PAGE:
The Quare Fellow
From: Wednesday, 25th May 2005
To: Saturday, 2 July 2005
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Based on Behan's own experience of 14 years internment in Mountjoy for his Republican activity, The Quare Fellow is set in an Irish prison and is a subtle condemnation of capital punishment. Described by Behan himself as "a comedy-drama", it has a large ensemble of brightly drawn, colourful characters with vivid dialogue. Its construction is highly original in that the audience never see or hear the condemned man who, in a sense, is the central figure. The Quare Fellow was premiered in Dublin in 1954 and first presented in Britain by Joan Littlewood's Theatre Workshop at the Theatre Royal, Stratford East in 1954. The subsequent six-month West End run of a play with such a sharp political impact at a time when judicial hanging was still practised by the British and Irish governments, was unprecedented.
30 May 2005
NOTE: The following review dates from April 2004's and this production's last run at London's Tricycle Theatre. For current cast information, see performance listings.
Having now seen The Quare Fellow in its transfer to Londonís Tricycle Theatre, I have to disagree almost entirely with my Glasgow colleague below. Brendan Behanís 1954 play doesnít aim for fireworks but rather a deliciously slow burn in its slice-of-life portrayal of the 24 hours leading up to a hanging in an Irish prison.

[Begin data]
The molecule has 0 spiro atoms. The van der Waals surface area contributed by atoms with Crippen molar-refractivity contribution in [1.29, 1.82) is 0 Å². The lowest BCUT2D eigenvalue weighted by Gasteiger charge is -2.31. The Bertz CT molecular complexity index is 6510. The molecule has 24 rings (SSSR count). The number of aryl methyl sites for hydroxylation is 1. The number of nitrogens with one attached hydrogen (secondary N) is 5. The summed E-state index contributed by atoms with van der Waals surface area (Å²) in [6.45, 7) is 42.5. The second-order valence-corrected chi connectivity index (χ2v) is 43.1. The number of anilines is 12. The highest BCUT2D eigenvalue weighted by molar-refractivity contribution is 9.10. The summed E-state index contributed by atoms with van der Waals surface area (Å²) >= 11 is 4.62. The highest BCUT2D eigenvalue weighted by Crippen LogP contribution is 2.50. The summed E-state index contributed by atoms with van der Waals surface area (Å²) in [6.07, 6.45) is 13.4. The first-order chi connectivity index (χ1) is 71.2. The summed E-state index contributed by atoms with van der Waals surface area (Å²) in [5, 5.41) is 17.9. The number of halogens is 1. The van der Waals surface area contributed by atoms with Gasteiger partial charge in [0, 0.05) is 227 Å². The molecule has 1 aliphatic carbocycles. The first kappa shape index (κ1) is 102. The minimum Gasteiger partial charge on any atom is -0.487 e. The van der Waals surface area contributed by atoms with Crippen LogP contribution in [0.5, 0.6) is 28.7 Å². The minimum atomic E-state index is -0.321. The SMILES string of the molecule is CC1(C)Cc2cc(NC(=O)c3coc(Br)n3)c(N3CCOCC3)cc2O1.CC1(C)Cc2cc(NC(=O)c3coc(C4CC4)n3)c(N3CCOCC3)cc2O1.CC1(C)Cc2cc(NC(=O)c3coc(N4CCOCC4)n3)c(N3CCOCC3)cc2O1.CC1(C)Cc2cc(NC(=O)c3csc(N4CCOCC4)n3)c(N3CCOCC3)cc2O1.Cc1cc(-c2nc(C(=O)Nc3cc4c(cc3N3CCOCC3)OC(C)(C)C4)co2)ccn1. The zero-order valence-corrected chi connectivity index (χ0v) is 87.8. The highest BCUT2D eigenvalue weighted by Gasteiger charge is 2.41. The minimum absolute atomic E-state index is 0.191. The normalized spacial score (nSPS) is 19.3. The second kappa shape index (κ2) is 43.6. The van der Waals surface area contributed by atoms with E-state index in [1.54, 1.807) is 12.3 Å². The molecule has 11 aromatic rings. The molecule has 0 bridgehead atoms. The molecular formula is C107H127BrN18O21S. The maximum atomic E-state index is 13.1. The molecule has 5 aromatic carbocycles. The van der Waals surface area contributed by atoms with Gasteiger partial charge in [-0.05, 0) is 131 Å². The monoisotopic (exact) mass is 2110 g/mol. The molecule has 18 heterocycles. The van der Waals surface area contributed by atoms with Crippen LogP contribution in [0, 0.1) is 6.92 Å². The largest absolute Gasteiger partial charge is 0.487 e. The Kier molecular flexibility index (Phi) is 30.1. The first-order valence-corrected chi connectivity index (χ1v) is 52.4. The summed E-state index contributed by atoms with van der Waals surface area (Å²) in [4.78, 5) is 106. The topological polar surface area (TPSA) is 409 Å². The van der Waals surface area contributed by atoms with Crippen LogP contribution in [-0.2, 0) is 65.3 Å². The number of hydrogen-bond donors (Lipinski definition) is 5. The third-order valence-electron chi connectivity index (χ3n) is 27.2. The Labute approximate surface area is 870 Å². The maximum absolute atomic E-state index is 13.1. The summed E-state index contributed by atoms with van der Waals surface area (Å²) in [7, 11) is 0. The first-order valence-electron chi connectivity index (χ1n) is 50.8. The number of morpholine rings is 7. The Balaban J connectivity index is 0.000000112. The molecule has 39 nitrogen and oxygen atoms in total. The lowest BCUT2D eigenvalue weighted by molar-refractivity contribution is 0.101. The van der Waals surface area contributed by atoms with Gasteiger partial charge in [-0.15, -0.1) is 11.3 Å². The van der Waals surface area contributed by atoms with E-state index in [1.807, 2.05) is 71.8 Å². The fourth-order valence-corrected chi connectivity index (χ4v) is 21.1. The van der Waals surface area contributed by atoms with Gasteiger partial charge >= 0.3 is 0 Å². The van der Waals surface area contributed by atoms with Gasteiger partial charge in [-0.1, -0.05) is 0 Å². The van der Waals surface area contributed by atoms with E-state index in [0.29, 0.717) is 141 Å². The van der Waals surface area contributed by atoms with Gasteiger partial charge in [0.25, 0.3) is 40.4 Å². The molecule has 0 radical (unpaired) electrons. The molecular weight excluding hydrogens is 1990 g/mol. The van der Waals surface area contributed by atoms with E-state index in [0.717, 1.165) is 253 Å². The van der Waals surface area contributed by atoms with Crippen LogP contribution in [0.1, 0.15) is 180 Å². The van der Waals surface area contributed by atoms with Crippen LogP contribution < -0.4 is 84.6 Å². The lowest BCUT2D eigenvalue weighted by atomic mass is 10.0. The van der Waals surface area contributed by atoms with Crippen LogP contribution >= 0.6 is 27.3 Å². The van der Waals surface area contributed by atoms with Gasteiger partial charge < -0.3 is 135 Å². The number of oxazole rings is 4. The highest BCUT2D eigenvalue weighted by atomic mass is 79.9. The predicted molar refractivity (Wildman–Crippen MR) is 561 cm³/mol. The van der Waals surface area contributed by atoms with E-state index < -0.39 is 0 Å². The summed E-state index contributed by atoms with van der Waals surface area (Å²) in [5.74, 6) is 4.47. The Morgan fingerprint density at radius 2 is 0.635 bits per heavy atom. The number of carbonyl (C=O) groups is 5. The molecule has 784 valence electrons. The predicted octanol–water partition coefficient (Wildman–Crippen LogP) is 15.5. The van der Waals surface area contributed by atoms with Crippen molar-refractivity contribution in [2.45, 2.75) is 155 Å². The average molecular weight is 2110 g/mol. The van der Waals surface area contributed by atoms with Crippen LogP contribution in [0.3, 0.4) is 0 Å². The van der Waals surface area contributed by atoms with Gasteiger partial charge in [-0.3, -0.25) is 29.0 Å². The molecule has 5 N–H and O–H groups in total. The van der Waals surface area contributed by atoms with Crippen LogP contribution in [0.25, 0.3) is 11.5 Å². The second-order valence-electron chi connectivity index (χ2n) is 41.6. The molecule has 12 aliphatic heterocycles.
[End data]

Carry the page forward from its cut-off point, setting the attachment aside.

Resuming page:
As the minutes tick by and the related ritual tasks are ticked off, we become acquainted with the myriad prisoners and warders who populate this institutional community, as well as its visiting officials and hangmen, and witness the impact the impending execution has on each. Black humour, resignation, altercation, distraction, justification Ė itís a wide variety of coping mechanisms that tell a rich tale.
And itís all the richer i...
Latest User Review
22.214.171.124) - 26 June 2005:
Though it is great to see 17 very good actors on the Tricycle stage in a well-directed and well-designed production, I just don't think this play is worth it. If the man hadn't had a famous 'other life', would this play really have lasted ? I doubt it. We're seeing this play in 2005 because of the notoriety of it's author NOT because the play has become a classic worthy of revival....